Sunday, 7 June 2009

Working for Birdlife Belarus

Leaving Warsaw on the night train to Minsk was exciting. We had heard that the border crossing can be really difficult and the guard dogs barking outside the carriage and the flickering bulbs in the dim 1am light did make for an eerie atmosphere but the border guards were two very smiley Belarussian ladies who checked our passports and asked us what we would be doing in Belarus and that was about it. After border control the train pulls into a hanger for 4hrs where it has its wheels changed to fit russian tracks (apparently this is to defend against invading forces who might try to sneak in by train... cunning).

Minsk is a really interesting city. It was levelled during the war and rebuilt to be the perfect soviet city with wide boulevards, loads of parks and lots of monuments. A small army of orange clad people scour the streets for every last peice of litter so it is amazingly clean. The crime rate is very low... could be something to do with all the soldiers, poilce and plain clothes police that are present. Oh and the KGB HQ opposite the presidents gaff.

GUM - the state owned department store, complete with marble pillars. You can buy almost anything here but it can take a while - everthing is behind separate counters and you have to ask a salesperson in order to get it.

We left Minsk for our first assignment with APB Belarus (The Bridlife partner in Belarus). We were to go to Turov Meadow - a flooded meadow leased by APB for the purposes of nature conservation. This is the first private nature reserve in Belarus and we were to be its first wardens - and wow, what a place!!! This picture is the house owned by APB. It had no furniture and had been unoccupied (except for mice) for a year but its all about location, location, location!!!

Our street

One careful former resident...

We built a table and a bench and a bed.

...and improvised for washing... occasionally... when we REALLY needed it.

The loo with the vieeeeeeeew!

Running water and mega muscle workout combined (see fig 1a - big biceps).
The wildlife in the loo....
We had some visitors while we were there, bringing various quantities of vodka. Thankfully our belgian friends bought beer and chocolate! They were easier company than the 3 Belarussian birwatchers who brought vodka, pigtrotter-jelly and ensuing carnage!


The reserve is a bustling place in spring with thousands of breeding waders. The river floods to make small islands where birds breed. These are ruffs displaying on their lek sites.

Wood sandpiper

Terek sandpiper taking a bath with whiskered terns.

A terek sandpiper nest (infront of the car in foreground of picture). They seem to like building their nests fron rubbish.

Worst nest in the world competition: 1st prize to Black tern who basically lay their eggs on floating grass - good one guys.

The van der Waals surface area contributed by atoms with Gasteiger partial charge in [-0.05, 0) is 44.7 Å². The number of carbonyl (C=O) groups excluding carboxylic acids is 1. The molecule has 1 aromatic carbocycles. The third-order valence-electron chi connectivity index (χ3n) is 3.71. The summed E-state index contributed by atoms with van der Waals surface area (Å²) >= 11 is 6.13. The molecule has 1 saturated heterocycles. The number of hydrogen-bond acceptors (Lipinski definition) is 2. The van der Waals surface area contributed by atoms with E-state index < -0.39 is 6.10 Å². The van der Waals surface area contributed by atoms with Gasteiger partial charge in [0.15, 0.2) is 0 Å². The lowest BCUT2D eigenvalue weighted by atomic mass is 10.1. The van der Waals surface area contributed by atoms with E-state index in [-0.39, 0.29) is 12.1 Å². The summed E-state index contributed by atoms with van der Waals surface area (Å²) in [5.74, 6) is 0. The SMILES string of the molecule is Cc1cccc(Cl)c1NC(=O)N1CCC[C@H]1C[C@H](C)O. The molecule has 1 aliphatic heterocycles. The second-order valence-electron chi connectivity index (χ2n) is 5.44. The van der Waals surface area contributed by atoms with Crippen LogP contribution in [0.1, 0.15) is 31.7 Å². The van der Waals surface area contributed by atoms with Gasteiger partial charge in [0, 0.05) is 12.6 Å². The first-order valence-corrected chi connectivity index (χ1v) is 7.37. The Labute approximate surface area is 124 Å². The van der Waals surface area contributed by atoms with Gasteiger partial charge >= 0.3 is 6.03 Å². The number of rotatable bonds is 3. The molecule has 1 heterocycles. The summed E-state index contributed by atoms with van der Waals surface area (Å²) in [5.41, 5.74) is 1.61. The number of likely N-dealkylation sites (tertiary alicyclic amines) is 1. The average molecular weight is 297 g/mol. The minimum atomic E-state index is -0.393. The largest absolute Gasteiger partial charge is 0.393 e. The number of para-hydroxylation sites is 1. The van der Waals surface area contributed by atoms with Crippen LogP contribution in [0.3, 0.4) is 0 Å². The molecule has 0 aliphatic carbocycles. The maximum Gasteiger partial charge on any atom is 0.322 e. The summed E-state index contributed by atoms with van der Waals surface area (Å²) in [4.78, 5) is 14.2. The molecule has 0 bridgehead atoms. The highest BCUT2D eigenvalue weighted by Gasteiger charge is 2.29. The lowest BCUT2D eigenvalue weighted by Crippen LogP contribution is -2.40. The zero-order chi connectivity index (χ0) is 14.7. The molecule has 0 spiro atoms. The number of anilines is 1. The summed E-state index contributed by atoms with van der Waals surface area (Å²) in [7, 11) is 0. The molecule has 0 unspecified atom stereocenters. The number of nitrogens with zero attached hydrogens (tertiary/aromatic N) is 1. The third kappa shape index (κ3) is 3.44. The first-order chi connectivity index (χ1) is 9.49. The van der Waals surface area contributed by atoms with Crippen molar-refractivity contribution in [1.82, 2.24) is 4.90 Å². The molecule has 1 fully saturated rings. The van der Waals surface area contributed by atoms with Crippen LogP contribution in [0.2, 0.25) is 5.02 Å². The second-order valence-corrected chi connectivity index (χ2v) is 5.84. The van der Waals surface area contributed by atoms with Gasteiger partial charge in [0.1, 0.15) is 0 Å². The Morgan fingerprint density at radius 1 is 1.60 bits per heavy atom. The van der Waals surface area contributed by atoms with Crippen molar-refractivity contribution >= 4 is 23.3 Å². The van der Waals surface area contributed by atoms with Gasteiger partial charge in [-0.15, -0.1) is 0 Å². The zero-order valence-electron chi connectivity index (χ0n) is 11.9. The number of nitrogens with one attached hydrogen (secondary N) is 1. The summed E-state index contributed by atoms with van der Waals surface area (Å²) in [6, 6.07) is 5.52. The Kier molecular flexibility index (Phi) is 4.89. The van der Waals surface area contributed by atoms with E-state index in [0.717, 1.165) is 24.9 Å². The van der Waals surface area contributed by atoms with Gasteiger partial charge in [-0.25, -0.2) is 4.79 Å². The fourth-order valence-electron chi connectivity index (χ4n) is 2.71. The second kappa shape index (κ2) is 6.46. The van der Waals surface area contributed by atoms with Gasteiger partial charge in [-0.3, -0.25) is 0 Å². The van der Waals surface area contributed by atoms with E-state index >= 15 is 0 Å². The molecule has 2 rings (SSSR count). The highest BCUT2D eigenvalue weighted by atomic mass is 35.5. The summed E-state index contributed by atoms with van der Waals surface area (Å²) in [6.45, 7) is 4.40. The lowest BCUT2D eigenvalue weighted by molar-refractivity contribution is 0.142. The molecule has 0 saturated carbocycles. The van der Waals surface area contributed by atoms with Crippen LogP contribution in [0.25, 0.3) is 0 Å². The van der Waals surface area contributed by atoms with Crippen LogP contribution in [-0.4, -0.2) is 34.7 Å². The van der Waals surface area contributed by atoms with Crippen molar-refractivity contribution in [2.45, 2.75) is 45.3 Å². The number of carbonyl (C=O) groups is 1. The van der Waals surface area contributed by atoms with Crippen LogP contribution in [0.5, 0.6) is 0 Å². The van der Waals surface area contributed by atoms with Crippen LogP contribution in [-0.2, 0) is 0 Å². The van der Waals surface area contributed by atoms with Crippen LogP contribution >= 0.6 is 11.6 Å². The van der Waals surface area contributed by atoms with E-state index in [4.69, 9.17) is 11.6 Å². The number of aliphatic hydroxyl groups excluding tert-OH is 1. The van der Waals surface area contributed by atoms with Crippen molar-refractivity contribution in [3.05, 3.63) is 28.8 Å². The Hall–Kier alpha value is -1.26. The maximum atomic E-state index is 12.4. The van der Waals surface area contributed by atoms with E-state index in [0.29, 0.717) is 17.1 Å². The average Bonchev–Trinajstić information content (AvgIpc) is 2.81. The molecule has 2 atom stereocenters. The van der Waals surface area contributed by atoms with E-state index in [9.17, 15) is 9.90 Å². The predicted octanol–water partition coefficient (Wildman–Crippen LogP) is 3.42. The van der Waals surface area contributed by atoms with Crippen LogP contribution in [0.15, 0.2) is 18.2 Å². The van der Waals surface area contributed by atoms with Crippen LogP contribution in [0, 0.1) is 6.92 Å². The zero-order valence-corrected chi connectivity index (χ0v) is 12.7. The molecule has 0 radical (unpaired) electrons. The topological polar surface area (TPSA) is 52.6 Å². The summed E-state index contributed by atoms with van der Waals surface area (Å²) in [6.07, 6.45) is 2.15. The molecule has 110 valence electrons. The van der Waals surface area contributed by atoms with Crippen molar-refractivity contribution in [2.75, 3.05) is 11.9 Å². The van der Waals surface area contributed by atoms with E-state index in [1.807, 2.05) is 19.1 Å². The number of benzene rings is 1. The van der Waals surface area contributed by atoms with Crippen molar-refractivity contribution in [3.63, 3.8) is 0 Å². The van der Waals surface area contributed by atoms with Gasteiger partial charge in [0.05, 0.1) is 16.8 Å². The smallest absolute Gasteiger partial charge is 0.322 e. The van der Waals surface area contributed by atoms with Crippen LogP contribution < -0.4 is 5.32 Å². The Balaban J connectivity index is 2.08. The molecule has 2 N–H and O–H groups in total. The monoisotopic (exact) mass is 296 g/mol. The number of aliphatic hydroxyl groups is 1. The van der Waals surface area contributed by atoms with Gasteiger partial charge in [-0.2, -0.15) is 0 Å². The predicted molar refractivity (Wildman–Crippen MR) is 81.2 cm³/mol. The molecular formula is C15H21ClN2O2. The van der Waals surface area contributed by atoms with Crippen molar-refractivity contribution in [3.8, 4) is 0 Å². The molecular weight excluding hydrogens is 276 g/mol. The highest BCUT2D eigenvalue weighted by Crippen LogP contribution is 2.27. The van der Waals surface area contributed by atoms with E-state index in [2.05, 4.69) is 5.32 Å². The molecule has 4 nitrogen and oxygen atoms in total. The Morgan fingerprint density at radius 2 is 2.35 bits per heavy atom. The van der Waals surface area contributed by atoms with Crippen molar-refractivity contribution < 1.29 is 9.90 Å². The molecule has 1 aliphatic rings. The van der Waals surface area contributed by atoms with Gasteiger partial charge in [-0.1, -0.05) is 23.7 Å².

Great Snipe lek here too
Azure tit breeds not far away

White Stork

White winged terns, blck terns, whiskered terns and little terns all nest here.

The reserve is grazed by local animals and this grazing is one of the factors that has made the site so good for breeding birds as the cows and horses keep vegetation low and help make islands in the flooded meadow. The reserve is still very much used in the way it has always been but recently the number of cows and horses has fallen as people prefer to sell their cow and buy milk from the shop.
The grazing animals inevitably cause some losses of eggs and chicks through trampling but without the grazers the whole habitat would be unfavourable for breeding. The main cause of losses was in fact not trampling but seemed to be predation by crows, American mink, and hedgehogs.

A good way to get about on the reserve

...and the wrong way to get about on the reserve!

Neil shows how wading is really done... (i.e. with caution).

Turov meadow is a good place to live if you are a frog or toad. They sing all day and all night.

Its also a good place to be a fish and the shallow water teems with fry.

...its also a good place to be a midge, mosquito, blackfly or any other blood sucking insect!

Some more pictures from around the reserve:

Some areas of the reserve have not been grazed properly in recent years and the grass has grown long which makes it unfavourable habitat for nesting waders... APB is on the case and has arranged grazing of the area with the local cooperative farm.

Neil gives in to curiosity and drinks his.... cream soda.

The town of Turov - city hall.

Russian Orthodox Church

In Turov there is a small museum showing some of the special natural history of the area... the taxidermy is amusingly bad... here is a better example.

Belarus is truely the land of 1000 uses for plastic bottles - here is a good design of drainpipe. . The old tradition of throwing your waste into the river remains but the materials have changed and the reserve has quite a lot of plastic litter lying around.

Belarussians live close to the land and have a deep understanding of its ecology. Turov kids fishing with willow poles.

...and fishing and swimming on a hot day.

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